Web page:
There is not a single person that welcomes involuntary unemployment. Losing your job is one of the more depressing events that occurs in your adult life because so much of a person’s identity is tied to their employment and the satisfaction they get from working.
The job of finding a new job is equally soul-sucking. There is no easy way to find a new job, despite all of the technology available today. No more newspaper job listings – 99.9% of available positions are now posted online; usually on the employers website. But actually getting the job from an online job posting seems like a rare occurrence. And in an economy where their are more job seekers than jobs, the employers have become more and more demanding in their application requirements.
It’s no longer enough to have all of the job requirements (plus any that may be added last minute); you now have to jump through a dozen additional hoops too. For example, a few application requirements I’ve seen recently:
1. One required a single-page resume and a two-minute video that details your qualifications and why you’d be best for the company.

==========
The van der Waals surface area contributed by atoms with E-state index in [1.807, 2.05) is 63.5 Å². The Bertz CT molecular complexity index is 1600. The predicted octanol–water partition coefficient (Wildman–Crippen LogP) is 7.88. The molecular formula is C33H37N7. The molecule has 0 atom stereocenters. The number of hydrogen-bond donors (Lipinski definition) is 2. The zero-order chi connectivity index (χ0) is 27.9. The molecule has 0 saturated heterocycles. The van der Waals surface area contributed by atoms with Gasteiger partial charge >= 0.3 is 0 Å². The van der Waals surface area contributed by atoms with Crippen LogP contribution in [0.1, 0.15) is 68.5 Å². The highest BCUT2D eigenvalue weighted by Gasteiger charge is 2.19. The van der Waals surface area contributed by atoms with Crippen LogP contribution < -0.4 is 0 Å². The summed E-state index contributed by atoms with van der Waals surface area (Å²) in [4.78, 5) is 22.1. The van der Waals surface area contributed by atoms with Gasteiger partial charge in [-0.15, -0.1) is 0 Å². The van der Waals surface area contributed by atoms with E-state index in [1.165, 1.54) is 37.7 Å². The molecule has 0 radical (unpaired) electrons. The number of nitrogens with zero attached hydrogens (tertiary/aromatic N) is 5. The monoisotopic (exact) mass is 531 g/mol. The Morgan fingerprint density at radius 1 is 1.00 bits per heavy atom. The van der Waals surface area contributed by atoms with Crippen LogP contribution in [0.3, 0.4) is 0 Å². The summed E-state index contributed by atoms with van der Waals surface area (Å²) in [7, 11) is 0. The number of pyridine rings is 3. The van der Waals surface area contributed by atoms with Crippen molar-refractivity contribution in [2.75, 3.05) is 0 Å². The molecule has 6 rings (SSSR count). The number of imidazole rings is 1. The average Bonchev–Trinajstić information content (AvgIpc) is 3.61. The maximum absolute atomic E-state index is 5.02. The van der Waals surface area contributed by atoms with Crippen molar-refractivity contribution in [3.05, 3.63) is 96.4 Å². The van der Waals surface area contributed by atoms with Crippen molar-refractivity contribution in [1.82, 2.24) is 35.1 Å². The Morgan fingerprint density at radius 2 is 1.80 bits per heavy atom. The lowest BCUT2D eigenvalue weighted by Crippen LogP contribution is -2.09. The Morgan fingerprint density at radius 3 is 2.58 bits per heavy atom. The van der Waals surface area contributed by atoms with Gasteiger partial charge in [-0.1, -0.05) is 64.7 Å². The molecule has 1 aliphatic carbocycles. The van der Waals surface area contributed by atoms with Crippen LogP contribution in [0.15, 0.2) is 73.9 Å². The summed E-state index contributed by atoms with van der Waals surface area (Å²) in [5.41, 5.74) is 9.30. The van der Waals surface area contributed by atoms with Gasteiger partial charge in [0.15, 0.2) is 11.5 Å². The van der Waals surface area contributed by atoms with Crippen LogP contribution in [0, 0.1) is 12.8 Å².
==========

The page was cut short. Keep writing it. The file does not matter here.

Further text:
2. In addition to a resume there are additional essay questions to get an idea of the applicant’s personality and requirements for the applicant to flesh out a new project, develop the project plan and implementation process.
I get that it’s difficult to weed through hundreds of resumes for a single job, but keyword programs have been developed to help HR departments weed through the list of applicants. Are videos and essay questions necessary or are they simply busy-work to see if applicants are willing to jump through a dozen additional hoops for the pleasure of applying for a job – a job that in 95% of cases won’t even contact you once your application has been submitted.
It can take 20-30 minutes per application if there aren’t any additional hoops to jump through. Who has 10-12 hours, per application, with these extra hoops to jump through only for complete radio silence from the employer?